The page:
Note about the song: “That Lucky Old Sun”, as sung by Frankie Laine in 1949, might help to sum up the life this sixteen-year-old high school kid (me) was enjoying at the time. Like many teenage boys, I had this ability to misinterpret almost anything in print or the lyrics of that day’s best-selling recording as a service for my own personal edification. And as a living example, music served my mystification of almost everything bouncing my way.
“That Lucky Old Sun” lyrics:
Up in the mornin’
Out on the job
Work like the devil for my pay
But that lucky old sun got nothin’ to do
But roll around heaven all day
Rolling around Heaven All Day
When sixteen-year-old Harvey Kalmenson awoke each and every school day, he put on his Levi’s, a clean white shirt, slipped his feet into a pair of blue suede shoes, and, of course, in order to top off his leading man existence, his pride of achievement, Dorsey High School’s letterman sweater. It was the spring semester, and time for baseball. Like the song depicts, I was the “son” rising each morning—the difference being: without a care in the world!
None of my schoolwork was ever a burden. What a life… I cared about baseball, and not much else, certainly not thinking about anything like the downer lyrics being sung by some poor bastard who happened to be struggling through life. My only struggle was a minor one at best. The school wasn’t just around the corner—I hitchhiked to get there every day, both ways; some people referred to it as “thumbing, or hitching a ride”.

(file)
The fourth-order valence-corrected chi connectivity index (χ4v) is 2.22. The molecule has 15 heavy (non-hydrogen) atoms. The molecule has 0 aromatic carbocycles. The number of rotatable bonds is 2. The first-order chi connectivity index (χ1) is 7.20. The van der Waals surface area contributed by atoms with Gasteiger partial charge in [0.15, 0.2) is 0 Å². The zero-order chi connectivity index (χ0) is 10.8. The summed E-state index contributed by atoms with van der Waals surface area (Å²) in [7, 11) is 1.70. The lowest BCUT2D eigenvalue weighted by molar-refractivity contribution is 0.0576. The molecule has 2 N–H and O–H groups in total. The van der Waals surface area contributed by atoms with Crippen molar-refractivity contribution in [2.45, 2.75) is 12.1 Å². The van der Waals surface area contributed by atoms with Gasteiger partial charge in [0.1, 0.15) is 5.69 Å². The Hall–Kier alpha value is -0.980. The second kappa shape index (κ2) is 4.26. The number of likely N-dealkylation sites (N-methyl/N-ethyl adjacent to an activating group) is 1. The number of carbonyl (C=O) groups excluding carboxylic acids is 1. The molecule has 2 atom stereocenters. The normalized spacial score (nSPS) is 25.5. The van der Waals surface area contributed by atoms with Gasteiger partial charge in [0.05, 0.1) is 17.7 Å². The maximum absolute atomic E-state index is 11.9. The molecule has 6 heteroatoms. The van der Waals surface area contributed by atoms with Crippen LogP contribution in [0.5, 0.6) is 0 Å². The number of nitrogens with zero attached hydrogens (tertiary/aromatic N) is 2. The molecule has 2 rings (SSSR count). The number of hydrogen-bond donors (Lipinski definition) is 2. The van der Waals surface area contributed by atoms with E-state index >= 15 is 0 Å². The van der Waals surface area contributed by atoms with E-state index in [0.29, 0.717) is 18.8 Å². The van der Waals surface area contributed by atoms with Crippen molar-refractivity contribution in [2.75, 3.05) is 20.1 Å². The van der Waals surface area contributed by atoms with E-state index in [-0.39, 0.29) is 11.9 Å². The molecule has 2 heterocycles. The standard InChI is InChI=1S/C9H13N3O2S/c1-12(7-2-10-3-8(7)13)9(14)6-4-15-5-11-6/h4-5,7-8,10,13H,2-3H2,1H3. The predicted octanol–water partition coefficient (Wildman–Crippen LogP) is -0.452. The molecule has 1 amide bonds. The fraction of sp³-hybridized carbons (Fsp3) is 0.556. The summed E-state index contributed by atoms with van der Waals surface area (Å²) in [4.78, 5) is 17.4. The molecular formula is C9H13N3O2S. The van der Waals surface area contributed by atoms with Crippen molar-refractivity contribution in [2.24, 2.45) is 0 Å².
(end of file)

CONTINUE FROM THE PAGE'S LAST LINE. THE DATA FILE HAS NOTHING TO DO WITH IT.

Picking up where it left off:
Baseball, and working my body until I was ready to drop, was the name of my game; it was my reason for living. By the time I got home at the end of an extremely rigorous day, there wasn’t time left for anything other than falling asleep. The only downer with regard to my dedication towards a career in baseball was the attitude of most of my buddies. Going out at night or on the weekends with friends wasn’t on my agenda.
The next two years of my life zipped by. There wasn’t a bump in the road. Hitch-hiking to school had become effortless. Folks love being associated with young athletes. Our high school baseball team had become well-known; we were the Los Angeles city champions. It was my senior year; our team established a national high school baseball record for consecutive wins at thirty-four straight.
In my final appearance as a baseball player for Dorsey High School, it was to be the high point of my term as a student-athlete. And little did I know or understand, my life’s road was about to become a somewhat bumpy road adventure. The strange thing they call mortality, I was about to experience my own.
….And one more thing learned along my way—actually two.
Question: Two things easily remembered and almost impossible to forget?
Answer: Winning and losing!